Every healthcare organization you know today will be transformed by the year 2020.
Will the changes driving that transformation force our industry to retrench and cut back in order to survive or will we grow and innovate to achieve new levels of service, quality and business health? These two possible futures are largely contingent on our ability to strategically employ information technology.
Forces of Change
It’s no mystery why healthcare is under such pressure today. Regulatory and political reform is driving a level of change and adaptation unprecedented in the history of our industry. At the same time, the costs of delivering and paying for care are increasing even as reimbursements are drastically reduced. To accommodate a reduced cost base and improve quality, safety and efficiency, new payment and care delivery models are emerging that shift more financial risk from payers to providers and patients.
This is forcing our industry to reexamine the way it is organized and functions while coming to grips with new strategic priorities. Payers and providers are partnering in bold new ways, while physician practices increasingly team up with larger health systems. Providers will reinvent themselves as care delivery networks focused on populations holistically. Care will migrate to the lowest-cost setting when possible. Patients will become healthcare consumers with the knowledge and financial motivation to make informed decisions. And wellness, care management and population health will become system-wide priorities.
None of this will be possible without information technology systems that automate administrative processes, share data across systems and organizations, and deliver financial and clinical information at the point of care. Without the support of robust IT platforms and solutions, healthcare in a value-based world will be too complex to manage, too slow and labor-intensive to be cost-effective, and too fragmented to be coordinated and intelligent.
A Strategy for Better Health
McKesson is focused on four success factors that are critical for connecting healthcare and addressing the business challenges of evolving financial and care models.
To transform themselves for the healthcare market of 2020, organizations will need to:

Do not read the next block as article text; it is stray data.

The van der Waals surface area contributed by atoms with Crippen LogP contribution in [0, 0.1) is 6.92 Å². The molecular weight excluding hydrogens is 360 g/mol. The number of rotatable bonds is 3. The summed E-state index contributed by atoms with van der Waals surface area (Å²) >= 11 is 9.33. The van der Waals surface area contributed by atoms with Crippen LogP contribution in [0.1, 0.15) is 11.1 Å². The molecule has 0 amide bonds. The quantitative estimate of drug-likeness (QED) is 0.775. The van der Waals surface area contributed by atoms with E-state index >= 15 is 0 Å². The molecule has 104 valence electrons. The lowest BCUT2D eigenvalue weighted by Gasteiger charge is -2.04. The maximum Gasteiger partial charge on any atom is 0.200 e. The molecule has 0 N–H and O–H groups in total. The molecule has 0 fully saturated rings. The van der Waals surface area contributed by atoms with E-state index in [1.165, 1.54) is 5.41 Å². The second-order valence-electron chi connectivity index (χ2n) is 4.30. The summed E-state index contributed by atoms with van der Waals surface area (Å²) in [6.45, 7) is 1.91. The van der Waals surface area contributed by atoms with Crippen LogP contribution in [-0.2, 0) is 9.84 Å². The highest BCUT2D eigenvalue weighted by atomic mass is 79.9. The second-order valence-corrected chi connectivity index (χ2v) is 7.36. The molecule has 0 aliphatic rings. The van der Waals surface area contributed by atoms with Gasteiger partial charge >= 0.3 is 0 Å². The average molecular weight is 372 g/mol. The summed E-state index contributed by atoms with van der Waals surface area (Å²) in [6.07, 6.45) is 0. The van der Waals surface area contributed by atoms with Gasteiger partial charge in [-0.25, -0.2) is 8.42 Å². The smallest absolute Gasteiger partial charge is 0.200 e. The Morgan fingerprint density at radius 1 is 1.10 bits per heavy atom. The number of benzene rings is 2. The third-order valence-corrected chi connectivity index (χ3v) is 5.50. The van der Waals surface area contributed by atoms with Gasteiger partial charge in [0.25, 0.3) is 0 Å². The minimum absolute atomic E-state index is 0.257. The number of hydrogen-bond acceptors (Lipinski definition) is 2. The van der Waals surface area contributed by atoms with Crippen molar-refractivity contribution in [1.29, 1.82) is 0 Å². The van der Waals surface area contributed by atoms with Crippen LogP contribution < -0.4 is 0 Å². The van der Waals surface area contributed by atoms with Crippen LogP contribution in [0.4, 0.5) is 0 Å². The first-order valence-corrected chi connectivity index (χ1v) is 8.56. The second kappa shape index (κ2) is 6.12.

- Maximize technology: In a diverse healthcare data environment, it is critical to bring disparate data together and deliver it to the stakeholders making real-time clinical and financial decisions. Such data analytics allow an organization to track clinical and administrative performance, focus on impactful improvements and cost reductions, increase care quality and predict future needs.
- Improve performance and quality: Payer and provider organizations must be managed optimally in order to lower costs, improve margins and focus resources where they are needed most. Robust health IT solutions will also make it possible to apply insights gained from data and analytics to further improve quality and performance.
- Connect and coordinate care: Fragmentation in care delivery is one of the major drivers of inefficiency, waste, high costs and inconsistent quality. Better health information exchange, data aggregation, performance analytics and clinical integration will enable us to coordinate care across all settings. To do so, data must be captured efficiently, shared automatically and analyzed intelligently.
- Navigate advanced payment models: Value-based models add many extra layers of complexity at a time when simplification, cost-reduction, speed and administrative efficiency have become imperatives. Automation, fluid data sharing and transparency around rules and logic are now critical for payers and providers to collaborate in real-time while also becoming clinically and financially integrated at the point of care.
Six Years and Counting
While new approaches and policies have made their mark over past decades, the processes by which care was delivered and paid for remained relatively unchanged. Today, we are participants in a total overhaul of those processes. 2020 is only a few short years away, and yet that healthcare system will look very different from the one we now rely on.
We are forced into that transformation by economic and political pressures that cannot be ignored. We face significant consequences if we fail to meet those challenges and yet, we can be thankful for the timing of this crisis. The information technology necessary to reinvent the way we deliver and pay for care is available. What steps can we take now to ensure that we create a healthier future for our organizations and the patients who depend upon them?